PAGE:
Baltimore,

USA

 

 

Henry Brem is the Harvey Cushing Professor of Neurosurgery at The Johns Hopkins University, Director of the Department of Neurosurgery, and Neurosurgeon-in-Chief. He also is a professor of Oncology, Ophthalmology, and Biomedical Engineering.

Henry Brem has developed new tools and techniques that have changed the field of neurosurgery. Professor Brem carried out the pivotal clinical study that introduced navigational imaging into the neurosurgical suite. His work led to the FDA's approval of the first image guidance computer system for intra-operative localization of tumours. Furthermore, he has changed the surgical armamentarium against brain tumors by inventing and developing Gliadel® wafers to intra-operatively deliver chemotherapy to brain tumors. His work has shown that surgeons can accurately deliver potent therapies directly at the tumour site. Professor Brem received his undergraduate degree from New York University, his medical degree from Harvard, and trained in neurosurgery at Columbia. At Hopkins, he has built one of the largest brain tumour research and treatment centers in the world. He reinstituted the Hunterian Neurosurgery Laboratory (originally founded by Cushing) and has trained numerous researchers who have revolutionized the fields of intra-operative imaging, angiogenesis, immunotherapy, and controlled release polymers for drug delivery to the brain. Professor Brem has changed the surgical treatment of brain tumors by introducing new approaches for targeted therapy. He developed new classes of polymers and microchips for drug delivery that are custom synthesized for the agent being developed. The polyanhydrides, which were the first new treatments for brain tumors that the FDA had approved in 23 years, have been shown in his laboratory to be biocompatible and potent. He then designed and led the clinical trials demonstrating safety and efficacy. Professor Brem has used his laboratory experience to design and lead many novel multi-institutional clinical trials to prove the safety and efficacy of this approach in patients with brain tumors. His work has been continuously funded by the NIH since 1982, and is currently funded by several active grants. Professor Brem's teaching was recognized by the Hopkins Professors Award for Excellence in Teaching in 1996. In 1998 he was elected to the Institute of Medicine of the National Academy of Sciences. In 2000 he was awarded the Grass Award by the Society of Neurological Surgeons for meritorious research; in 2001 he received the Founders Award of the Controlled Release Society; in 2004 he received the New York University Distinguished Alumni Award; in 2005 he was co-recipient of the Society for Biomaterials Technology Innovation and Development Award and was named the Coleman Fellow in Life Sciences at Ben-Gurion University. In 2011 he delivered the commencement address for the Johns Hopkins University School of Medicine. He has been recognized by the Castle Connolly Guide each year from 2002 in “America’s Top Doctors”, and from 2005 – present in “America’s Top Doctors for Cancer”. In 2013, the Society for NeuroOncology and the Section on Tumors of the AANS/CNS named him as the recipient of the Abhijit Guha Award. In 2014, The Johns Hopkins University established the Henry Brem Endowed Chair in Neurosurgery. To sustain his vision of combining scientific progress with improved clinical outcomes, philanthropy is important to Professor Brem. He has raised over $75 million to establish a Neurosurgery Pain Research Institute at Johns Hopkins. During his chairmanship, the Department of Neurosurgery has raised over $160 million, including nine endowed chairs to support, sustain and stabilize the department’s spirit of innovation and excellence.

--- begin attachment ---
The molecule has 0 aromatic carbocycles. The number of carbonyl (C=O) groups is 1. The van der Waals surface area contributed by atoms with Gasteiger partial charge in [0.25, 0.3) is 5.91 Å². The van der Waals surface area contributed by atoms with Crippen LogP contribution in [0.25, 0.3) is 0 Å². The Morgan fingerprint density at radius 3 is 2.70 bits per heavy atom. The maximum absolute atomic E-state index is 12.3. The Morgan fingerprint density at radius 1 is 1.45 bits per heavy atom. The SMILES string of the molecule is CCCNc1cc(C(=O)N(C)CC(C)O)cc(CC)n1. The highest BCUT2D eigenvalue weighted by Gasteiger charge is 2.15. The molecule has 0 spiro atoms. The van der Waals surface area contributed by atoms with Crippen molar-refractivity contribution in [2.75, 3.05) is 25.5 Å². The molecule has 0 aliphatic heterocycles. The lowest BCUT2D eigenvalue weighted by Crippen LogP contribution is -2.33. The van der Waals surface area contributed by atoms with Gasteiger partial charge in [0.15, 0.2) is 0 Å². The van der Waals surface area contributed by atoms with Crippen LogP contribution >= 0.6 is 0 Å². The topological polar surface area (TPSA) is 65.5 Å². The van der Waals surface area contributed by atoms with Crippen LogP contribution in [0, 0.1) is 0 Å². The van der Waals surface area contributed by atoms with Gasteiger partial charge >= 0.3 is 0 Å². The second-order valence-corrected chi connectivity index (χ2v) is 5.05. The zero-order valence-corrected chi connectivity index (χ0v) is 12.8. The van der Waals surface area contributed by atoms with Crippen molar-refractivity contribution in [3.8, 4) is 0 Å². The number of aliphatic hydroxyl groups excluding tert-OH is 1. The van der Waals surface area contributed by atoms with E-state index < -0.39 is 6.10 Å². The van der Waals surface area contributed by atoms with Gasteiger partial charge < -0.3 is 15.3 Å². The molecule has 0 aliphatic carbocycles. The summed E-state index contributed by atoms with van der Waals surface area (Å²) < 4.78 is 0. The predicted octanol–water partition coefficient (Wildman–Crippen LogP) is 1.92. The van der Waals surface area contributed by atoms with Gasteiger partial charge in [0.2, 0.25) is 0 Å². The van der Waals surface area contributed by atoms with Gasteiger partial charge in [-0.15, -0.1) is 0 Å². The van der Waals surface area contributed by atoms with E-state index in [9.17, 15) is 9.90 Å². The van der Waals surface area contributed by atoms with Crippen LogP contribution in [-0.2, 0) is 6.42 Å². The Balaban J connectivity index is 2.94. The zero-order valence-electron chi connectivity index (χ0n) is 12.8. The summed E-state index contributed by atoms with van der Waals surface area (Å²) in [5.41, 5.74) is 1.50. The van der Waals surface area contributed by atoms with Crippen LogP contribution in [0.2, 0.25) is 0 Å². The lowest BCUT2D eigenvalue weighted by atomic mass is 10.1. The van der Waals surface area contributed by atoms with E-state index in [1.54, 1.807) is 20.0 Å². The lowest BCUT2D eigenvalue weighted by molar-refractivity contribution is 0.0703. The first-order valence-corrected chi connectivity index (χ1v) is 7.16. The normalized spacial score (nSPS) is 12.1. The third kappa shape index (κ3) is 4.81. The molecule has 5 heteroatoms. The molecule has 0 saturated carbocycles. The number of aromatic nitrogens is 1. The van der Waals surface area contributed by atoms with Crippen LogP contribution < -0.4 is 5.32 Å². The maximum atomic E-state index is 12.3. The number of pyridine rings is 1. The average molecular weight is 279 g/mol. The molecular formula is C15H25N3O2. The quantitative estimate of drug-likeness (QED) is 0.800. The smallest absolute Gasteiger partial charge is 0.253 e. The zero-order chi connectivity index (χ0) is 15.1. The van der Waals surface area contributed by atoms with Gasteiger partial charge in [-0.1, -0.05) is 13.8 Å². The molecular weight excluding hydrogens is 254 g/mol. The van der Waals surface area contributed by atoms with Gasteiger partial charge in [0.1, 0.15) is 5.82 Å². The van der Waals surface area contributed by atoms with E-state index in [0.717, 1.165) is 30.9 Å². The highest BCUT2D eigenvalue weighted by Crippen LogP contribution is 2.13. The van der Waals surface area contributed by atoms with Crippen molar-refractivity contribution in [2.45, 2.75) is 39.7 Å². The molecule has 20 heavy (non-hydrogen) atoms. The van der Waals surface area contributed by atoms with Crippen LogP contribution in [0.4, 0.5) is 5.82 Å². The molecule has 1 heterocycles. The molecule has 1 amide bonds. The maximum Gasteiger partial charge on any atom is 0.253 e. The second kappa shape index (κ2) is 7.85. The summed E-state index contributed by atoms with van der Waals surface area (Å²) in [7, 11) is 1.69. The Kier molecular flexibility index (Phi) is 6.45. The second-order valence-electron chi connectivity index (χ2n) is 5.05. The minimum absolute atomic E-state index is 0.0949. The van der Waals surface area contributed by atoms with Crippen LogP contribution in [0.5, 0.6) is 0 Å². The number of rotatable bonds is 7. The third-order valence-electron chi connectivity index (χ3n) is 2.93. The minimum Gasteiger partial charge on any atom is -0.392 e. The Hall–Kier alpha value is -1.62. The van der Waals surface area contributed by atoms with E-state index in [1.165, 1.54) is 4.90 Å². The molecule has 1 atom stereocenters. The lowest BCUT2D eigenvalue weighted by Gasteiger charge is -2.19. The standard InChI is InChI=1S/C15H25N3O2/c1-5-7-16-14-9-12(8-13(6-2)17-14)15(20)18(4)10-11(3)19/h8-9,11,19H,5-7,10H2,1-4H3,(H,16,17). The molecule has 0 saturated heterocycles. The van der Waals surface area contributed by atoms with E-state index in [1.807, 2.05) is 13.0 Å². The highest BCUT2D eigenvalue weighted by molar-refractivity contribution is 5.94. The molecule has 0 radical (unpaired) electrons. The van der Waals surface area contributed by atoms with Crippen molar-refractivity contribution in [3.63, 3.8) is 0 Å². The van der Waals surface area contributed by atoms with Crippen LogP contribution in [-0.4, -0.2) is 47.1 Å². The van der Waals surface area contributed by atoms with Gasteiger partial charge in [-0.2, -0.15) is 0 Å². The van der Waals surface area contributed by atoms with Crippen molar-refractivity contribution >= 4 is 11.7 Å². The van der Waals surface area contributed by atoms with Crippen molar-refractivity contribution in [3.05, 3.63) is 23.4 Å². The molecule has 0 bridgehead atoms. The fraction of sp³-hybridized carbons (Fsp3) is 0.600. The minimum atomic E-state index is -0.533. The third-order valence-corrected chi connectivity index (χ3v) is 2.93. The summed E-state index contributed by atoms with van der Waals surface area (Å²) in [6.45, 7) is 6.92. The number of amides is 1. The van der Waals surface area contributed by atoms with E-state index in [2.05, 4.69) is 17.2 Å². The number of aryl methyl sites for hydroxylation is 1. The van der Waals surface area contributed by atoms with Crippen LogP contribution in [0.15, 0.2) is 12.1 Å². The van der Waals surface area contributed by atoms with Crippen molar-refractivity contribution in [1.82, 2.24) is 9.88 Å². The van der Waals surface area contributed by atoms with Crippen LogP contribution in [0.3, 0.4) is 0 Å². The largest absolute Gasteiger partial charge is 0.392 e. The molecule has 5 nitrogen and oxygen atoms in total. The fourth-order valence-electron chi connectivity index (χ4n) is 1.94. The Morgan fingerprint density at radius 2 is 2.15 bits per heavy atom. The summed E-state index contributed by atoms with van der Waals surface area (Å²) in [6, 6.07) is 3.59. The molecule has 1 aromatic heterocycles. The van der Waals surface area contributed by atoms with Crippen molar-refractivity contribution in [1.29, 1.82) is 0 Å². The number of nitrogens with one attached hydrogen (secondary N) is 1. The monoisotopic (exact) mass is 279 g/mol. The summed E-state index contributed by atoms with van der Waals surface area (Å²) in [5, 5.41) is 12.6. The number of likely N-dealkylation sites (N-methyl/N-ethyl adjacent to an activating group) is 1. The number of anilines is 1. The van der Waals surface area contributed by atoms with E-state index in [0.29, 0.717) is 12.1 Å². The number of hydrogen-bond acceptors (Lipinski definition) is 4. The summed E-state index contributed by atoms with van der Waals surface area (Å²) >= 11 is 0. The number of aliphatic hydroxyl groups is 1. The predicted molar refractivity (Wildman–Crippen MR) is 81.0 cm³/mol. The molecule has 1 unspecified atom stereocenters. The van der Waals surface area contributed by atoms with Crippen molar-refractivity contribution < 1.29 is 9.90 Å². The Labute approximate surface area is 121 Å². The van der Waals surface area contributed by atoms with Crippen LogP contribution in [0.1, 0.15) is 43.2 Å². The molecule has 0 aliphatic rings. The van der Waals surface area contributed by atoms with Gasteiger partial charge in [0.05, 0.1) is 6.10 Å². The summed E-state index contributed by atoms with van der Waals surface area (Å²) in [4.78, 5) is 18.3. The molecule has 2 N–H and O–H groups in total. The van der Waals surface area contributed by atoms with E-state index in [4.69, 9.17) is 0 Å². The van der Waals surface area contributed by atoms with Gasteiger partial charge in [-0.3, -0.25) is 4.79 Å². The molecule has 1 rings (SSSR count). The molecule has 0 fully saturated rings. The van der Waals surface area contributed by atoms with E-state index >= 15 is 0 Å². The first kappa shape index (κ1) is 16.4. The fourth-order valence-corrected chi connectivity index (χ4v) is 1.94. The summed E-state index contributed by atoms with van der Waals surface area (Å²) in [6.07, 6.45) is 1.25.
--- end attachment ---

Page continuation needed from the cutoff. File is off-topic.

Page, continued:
In summary, over the past 30 years, Henry Brem has introduced new therapeutic approaches to Neurosurgery. His devotion to patient care, clinical excellence and translational science has brought together a unique group of neurosurgeons and investigators that have changed the field of neurosurgery. His approach to science and medicine has also had significant impact throughout Johns Hopkins. His trainees have gone on to distinguished careers in science and medicine and are serving in leadership roles throughout the world. He continues his practice of complex brain surgery and to lead the Johns Hopkins Neurosurgery Department.